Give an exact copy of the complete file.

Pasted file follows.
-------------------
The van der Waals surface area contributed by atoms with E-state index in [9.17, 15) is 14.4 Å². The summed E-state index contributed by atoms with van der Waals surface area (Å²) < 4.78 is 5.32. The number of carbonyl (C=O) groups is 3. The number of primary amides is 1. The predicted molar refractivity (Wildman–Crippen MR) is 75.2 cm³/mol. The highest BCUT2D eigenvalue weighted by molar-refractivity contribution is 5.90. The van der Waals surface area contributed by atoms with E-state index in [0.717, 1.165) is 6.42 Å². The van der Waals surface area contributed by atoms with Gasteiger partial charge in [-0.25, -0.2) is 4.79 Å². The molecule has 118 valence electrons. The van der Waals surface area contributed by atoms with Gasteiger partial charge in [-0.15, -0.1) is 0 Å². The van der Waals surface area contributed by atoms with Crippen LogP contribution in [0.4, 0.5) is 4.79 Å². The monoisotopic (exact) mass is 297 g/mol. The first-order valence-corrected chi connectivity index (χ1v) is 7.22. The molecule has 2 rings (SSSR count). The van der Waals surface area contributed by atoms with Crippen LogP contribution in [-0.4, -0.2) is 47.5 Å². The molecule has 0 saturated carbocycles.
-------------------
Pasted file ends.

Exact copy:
The van der Waals surface area contributed by atoms with E-state index in [9.17, 15) is 14.4 Å². The summed E-state index contributed by atoms with van der Waals surface area (Å²) < 4.78 is 5.32. The number of carbonyl (C=O) groups is 3. The number of primary amides is 1. The predicted molar refractivity (Wildman–Crippen MR) is 75.2 cm³/mol. The highest BCUT2D eigenvalue weighted by molar-refractivity contribution is 5.90. The van der Waals surface area contributed by atoms with E-state index in [0.717, 1.165) is 6.42 Å². The van der Waals surface area contributed by atoms with Gasteiger partial charge in [-0.25, -0.2) is 4.79 Å². The molecule has 118 valence electrons. The van der Waals surface area contributed by atoms with Gasteiger partial charge in [-0.15, -0.1) is 0 Å². The van der Waals surface area contributed by atoms with Crippen LogP contribution in [0.4, 0.5) is 4.79 Å². The monoisotopic (exact) mass is 297 g/mol. The first-order valence-corrected chi connectivity index (χ1v) is 7.22. The molecule has 2 rings (SSSR count). The van der Waals surface area contributed by atoms with Crippen LogP contribution in [-0.4, -0.2) is 47.5 Å². The molecule has 0 saturated carbocycles.